In one of the latest innovations coming from Tesla, their vehicles division recently launched a beta program called the “Tesla Safety Score”. The basis of this score is an algorithmic breakdown of several factors that are recorded while operating the vehicle. These various data points are all fed into a formula that results in a 0-100 type score, ranking how “safe” of a driver you have been since the program started. While this blog will focus primarily on Tesla’s implementation of this score and its implications, I want to clarify that I believe this is only a very early example of how widespread consumption of AV data will change not only how we drive but also insurance companies and other related industries determine per-driver rates.
What is the Tesla Safety Score, and how is it calculated?
Tesla brands this score as an “assessment of your driving behavior based on five metrics called Safety Factors”, which are then all taken into consideration in order to provide a “safety rating” likelihood that your driving habits could result in a future collision. This assessment utilizes the past 30 days of driving data and aggregates your score. The ultimate intent of the score is to provide a deeper level of transparency and feedback to drivers. Let’s take a deeper look at the five metrics curating a driver’s score:
- Forward Collision Warnings
- Frequency of triggering a warning when about to collide with a foreign object ahead of the vehicle (per 1,000 miles)
- Hard Braking
- Backwards accelerations in excess of 0.3g. Hard braking while Autopilot is engaged does not factor into this variable
- Aggressive Turning
- Force of left/right acceleration exceeding 0.4g. Aggressive turning while Autopilot is engaged does not factor into this variable
- Unsafe Following
- Defined as the proportion of time where your vehicle’s headway is less than 1 second relative to the time that your headway to the vehicle ahead of you is less than 3 seconds
- Forced Autopilot Disengagements
- When the system disengages for the remainder of your trip due to receiving 3 audio and visual warnings
These factors are then calculated into the following formula. This formula determines a PCF, which is then converted to a 0-100 score based on statistical modeling using 6 billion miles of fleet data. The formula is predicted to change as more data is compiled globally:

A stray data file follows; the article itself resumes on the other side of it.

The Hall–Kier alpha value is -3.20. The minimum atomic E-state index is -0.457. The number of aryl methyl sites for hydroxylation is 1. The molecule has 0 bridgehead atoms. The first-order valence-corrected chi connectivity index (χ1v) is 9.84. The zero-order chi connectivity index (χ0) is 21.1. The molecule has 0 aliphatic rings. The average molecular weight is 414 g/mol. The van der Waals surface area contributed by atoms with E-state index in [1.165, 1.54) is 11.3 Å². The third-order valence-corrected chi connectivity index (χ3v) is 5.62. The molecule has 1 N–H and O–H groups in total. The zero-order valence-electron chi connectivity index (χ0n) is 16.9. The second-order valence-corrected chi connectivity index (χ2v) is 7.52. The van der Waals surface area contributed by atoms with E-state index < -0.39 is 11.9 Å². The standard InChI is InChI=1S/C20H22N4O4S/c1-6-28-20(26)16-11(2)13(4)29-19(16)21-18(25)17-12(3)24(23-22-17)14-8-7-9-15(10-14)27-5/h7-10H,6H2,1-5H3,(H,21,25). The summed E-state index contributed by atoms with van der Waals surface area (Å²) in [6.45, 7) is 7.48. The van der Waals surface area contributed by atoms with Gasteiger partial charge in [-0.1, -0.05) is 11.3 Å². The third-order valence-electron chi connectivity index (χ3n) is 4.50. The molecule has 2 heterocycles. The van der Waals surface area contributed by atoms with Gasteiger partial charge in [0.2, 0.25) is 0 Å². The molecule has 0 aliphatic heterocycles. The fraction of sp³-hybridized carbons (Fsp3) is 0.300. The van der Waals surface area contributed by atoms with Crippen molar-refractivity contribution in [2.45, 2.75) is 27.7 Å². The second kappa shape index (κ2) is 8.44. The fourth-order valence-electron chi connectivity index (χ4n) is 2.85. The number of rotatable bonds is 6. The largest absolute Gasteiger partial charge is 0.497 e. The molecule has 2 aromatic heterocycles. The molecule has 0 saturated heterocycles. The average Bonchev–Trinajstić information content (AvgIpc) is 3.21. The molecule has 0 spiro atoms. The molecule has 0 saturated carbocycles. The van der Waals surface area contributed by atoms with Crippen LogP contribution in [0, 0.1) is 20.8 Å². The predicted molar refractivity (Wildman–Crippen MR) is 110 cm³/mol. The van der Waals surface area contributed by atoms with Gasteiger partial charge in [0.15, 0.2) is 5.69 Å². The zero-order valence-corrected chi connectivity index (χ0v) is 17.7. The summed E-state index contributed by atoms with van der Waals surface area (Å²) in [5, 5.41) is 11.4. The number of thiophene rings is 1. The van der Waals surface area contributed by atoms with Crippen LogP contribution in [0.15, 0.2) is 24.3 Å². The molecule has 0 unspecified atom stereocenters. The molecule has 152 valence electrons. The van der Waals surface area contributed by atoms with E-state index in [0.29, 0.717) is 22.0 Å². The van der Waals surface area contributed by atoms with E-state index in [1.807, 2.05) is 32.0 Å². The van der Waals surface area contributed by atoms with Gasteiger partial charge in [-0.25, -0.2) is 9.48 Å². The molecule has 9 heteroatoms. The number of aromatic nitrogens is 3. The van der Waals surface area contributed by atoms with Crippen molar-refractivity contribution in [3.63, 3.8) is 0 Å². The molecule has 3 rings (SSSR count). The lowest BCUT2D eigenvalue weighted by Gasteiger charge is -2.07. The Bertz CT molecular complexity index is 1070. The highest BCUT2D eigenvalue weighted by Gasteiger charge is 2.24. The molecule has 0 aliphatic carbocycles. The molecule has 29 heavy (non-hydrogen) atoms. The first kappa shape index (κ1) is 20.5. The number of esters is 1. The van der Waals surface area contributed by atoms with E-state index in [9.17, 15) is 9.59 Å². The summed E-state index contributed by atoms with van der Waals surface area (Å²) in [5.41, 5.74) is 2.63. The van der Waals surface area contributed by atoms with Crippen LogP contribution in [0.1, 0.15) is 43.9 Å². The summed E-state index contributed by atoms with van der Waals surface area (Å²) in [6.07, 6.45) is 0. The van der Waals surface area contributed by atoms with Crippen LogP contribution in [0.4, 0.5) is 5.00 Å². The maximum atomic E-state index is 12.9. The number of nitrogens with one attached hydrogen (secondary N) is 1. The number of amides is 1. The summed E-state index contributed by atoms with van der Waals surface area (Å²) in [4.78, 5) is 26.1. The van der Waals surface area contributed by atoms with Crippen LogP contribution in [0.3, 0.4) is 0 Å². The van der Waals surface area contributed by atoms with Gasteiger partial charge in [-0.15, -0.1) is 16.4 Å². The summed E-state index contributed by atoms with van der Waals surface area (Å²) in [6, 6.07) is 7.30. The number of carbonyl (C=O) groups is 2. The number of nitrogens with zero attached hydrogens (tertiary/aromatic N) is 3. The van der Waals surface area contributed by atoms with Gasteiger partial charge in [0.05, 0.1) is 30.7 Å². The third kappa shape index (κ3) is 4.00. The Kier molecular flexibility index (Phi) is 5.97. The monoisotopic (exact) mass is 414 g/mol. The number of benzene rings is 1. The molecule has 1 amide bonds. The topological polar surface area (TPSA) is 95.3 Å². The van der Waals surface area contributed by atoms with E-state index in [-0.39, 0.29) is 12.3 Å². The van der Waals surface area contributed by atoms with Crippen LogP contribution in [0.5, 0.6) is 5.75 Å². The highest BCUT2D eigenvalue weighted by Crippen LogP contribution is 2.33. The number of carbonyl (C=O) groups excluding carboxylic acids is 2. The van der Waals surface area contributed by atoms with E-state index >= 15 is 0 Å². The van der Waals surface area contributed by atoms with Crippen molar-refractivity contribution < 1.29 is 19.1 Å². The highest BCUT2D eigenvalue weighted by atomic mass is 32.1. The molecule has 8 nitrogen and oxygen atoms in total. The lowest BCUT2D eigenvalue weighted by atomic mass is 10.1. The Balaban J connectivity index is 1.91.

With the resulting Safety Score, Tesla currently has two primary uses for the metric: vetting out Beta testers for the next iteration of Full Self Drive (FSD) and provide more driver specific discounts through their own internally provided vehicle insurance.
Releasing the next major iteration of FSD has been a highly anticipated feature that Tesla continually teases. Rollout plans were finally released along with the release of the Safety Score. Due to the massive amounts of Neural Network data FSD requires to continually learn and improve, a multi-month beta release has been planned. In order to gather the most reliable data from “ideal drivers”, the safety score has been introduced to identify the most ideal beta FSD testers. When a driver achieves a predetermined score, they will “unlock” the beta FSD upgrade that they can then download to their car. The exact requirements for unlocking the Beta are scheduled to lessen over time, with requiring a score of 100 for the first few weeks and then gradually lowering the requirements to open up the beta to a larger driver network.
In terms of insurance implications, Tesla has already taken steps to utilize this data to provide their insurance customers with more data-tailored discounts and benefits. While only currently available in California and Texas, Tesla has plans to roll out their insurance offering to many more states in the future. Specifically in Texas, they are able to roll out a program that will take Safety Score data to fine-tune insurance costs on a per-vehicle basis. This will also enable Tesla to proactively communicate any driving adjustments that could decrease the probability of collision. This sort of telematic based insurance is not the first to hit the market however, as insurance companies like Allstate currently offer data-based cost incentives when customers install approved telematic devices in their vehicles. The difference with Tesla’s implementation is that this data is already fully captured inherently within the vehicle’s storage. Any future AV/EV will already possess the technology needed to make telematic insurance rates a standard product offering.
Well that all sounds great… what could go wrong?!
With great leaps in technology, comes great risks in how that technology is utilized by end-users. Only weeks after releasing the Safety Score system, Consumer Reports came out with a statement claiming that the feature made users more of a liability on the roads. Tests performed at Consumer Reports resulted in scenarios where drivers would need to unsafely drive through intersections or not stop completely for pedestrians in order to maintain a low “hard braking” score. While these seem like easy tweaks, they bring up the revelation that there will always be real-world scenarios that go unaccounted for. However Tesla decides to model the “safest driving” scenario, the understanding needs to be socialized that a level of real-world common sense must always take center stage.
Ultimately I do believe that this sort of data usage from AVs is the future for roadways. I think there is too much benefit to consumers and retailers alike to have quantifiable data to show driving trends, which could then lead to optimal insurance rates and other similar cost reductions. I also believe that this sort of technology usage on the roadways could be analyzed at a more holistic level to understand driver trends and implement more effective traffic patterns etc.
Only time will tell how effectively we use the almost unlimited sources of data now at our fingertips.